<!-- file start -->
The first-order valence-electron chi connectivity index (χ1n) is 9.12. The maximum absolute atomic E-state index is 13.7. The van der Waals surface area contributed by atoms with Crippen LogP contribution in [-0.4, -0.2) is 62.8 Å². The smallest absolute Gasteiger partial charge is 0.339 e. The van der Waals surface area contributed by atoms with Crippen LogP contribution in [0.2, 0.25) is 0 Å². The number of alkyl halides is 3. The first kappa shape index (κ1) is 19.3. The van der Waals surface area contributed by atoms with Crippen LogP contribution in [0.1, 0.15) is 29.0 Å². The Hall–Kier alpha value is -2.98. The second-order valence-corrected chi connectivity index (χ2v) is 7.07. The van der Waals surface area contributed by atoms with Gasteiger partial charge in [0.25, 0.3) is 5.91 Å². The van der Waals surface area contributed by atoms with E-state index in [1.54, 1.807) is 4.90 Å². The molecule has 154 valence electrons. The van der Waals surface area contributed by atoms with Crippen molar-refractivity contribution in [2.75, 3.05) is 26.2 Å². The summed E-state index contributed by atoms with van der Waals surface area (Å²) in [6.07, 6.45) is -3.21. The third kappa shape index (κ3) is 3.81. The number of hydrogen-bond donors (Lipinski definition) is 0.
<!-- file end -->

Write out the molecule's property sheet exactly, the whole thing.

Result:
The first-order valence-electron chi connectivity index (χ1n) is 9.12. The maximum absolute atomic E-state index is 13.7. The van der Waals surface area contributed by atoms with Crippen LogP contribution in [-0.4, -0.2) is 62.8 Å². The smallest absolute Gasteiger partial charge is 0.339 e. The van der Waals surface area contributed by atoms with Crippen LogP contribution in [0.2, 0.25) is 0 Å². The number of alkyl halides is 3. The first kappa shape index (κ1) is 19.3. The van der Waals surface area contributed by atoms with Crippen LogP contribution in [0.1, 0.15) is 29.0 Å². The Hall–Kier alpha value is -2.98. The second-order valence-corrected chi connectivity index (χ2v) is 7.07. The van der Waals surface area contributed by atoms with Gasteiger partial charge in [0.25, 0.3) is 5.91 Å². The van der Waals surface area contributed by atoms with E-state index in [1.54, 1.807) is 4.90 Å². The molecule has 154 valence electrons. The van der Waals surface area contributed by atoms with Crippen molar-refractivity contribution in [2.75, 3.05) is 26.2 Å². The summed E-state index contributed by atoms with van der Waals surface area (Å²) in [6.07, 6.45) is -3.21. The third kappa shape index (κ3) is 3.81. The number of hydrogen-bond donors (Lipinski definition) is 0.